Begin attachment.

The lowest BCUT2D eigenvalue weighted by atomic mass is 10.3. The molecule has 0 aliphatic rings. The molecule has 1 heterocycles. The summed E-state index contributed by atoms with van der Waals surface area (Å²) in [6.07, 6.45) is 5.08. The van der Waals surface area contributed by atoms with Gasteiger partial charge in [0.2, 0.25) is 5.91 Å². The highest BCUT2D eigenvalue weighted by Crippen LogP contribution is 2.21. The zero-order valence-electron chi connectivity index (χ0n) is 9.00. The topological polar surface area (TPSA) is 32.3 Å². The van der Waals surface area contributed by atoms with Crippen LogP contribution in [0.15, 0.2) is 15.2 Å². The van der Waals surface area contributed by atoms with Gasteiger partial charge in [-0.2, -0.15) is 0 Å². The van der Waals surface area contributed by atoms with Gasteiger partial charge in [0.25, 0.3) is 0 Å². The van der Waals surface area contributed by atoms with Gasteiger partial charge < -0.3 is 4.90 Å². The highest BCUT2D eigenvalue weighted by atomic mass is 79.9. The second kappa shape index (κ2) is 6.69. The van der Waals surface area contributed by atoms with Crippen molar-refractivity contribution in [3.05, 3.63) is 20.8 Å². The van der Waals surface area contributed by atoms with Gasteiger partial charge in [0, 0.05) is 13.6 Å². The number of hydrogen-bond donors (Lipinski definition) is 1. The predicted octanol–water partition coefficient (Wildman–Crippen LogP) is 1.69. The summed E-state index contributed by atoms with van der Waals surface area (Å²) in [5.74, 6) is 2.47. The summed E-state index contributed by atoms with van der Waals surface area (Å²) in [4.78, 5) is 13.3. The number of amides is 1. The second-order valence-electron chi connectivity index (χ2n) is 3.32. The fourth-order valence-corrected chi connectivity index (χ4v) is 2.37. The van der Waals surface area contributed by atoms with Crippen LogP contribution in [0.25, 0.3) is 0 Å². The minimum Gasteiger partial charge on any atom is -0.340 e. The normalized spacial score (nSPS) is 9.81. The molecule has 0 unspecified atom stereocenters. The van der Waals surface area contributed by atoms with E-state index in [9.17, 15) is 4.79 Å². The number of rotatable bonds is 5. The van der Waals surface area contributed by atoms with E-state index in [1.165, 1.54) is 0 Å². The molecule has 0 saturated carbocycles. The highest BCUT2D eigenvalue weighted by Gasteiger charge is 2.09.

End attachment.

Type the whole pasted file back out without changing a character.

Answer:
The lowest BCUT2D eigenvalue weighted by atomic mass is 10.3. The molecule has 0 aliphatic rings. The molecule has 1 heterocycles. The summed E-state index contributed by atoms with van der Waals surface area (Å²) in [6.07, 6.45) is 5.08. The van der Waals surface area contributed by atoms with Gasteiger partial charge in [0.2, 0.25) is 5.91 Å². The highest BCUT2D eigenvalue weighted by Crippen LogP contribution is 2.21. The zero-order valence-electron chi connectivity index (χ0n) is 9.00. The topological polar surface area (TPSA) is 32.3 Å². The van der Waals surface area contributed by atoms with Crippen LogP contribution in [0.15, 0.2) is 15.2 Å². The van der Waals surface area contributed by atoms with Gasteiger partial charge in [-0.2, -0.15) is 0 Å². The van der Waals surface area contributed by atoms with Gasteiger partial charge in [0.25, 0.3) is 0 Å². The van der Waals surface area contributed by atoms with Gasteiger partial charge < -0.3 is 4.90 Å². The highest BCUT2D eigenvalue weighted by atomic mass is 79.9. The second kappa shape index (κ2) is 6.69. The van der Waals surface area contributed by atoms with Crippen molar-refractivity contribution in [3.05, 3.63) is 20.8 Å². The van der Waals surface area contributed by atoms with Gasteiger partial charge in [0, 0.05) is 13.6 Å². The number of hydrogen-bond donors (Lipinski definition) is 1. The predicted octanol–water partition coefficient (Wildman–Crippen LogP) is 1.69. The summed E-state index contributed by atoms with van der Waals surface area (Å²) in [5.74, 6) is 2.47. The summed E-state index contributed by atoms with van der Waals surface area (Å²) in [4.78, 5) is 13.3. The number of amides is 1. The second-order valence-electron chi connectivity index (χ2n) is 3.32. The fourth-order valence-corrected chi connectivity index (χ4v) is 2.37. The van der Waals surface area contributed by atoms with Crippen LogP contribution in [0.25, 0.3) is 0 Å². The minimum Gasteiger partial charge on any atom is -0.340 e. The normalized spacial score (nSPS) is 9.81. The molecule has 0 unspecified atom stereocenters. The van der Waals surface area contributed by atoms with E-state index in [9.17, 15) is 4.79 Å². The number of rotatable bonds is 5. The van der Waals surface area contributed by atoms with E-state index in [1.165, 1.54) is 0 Å². The molecule has 0 saturated carbocycles. The highest BCUT2D eigenvalue weighted by Gasteiger charge is 2.09.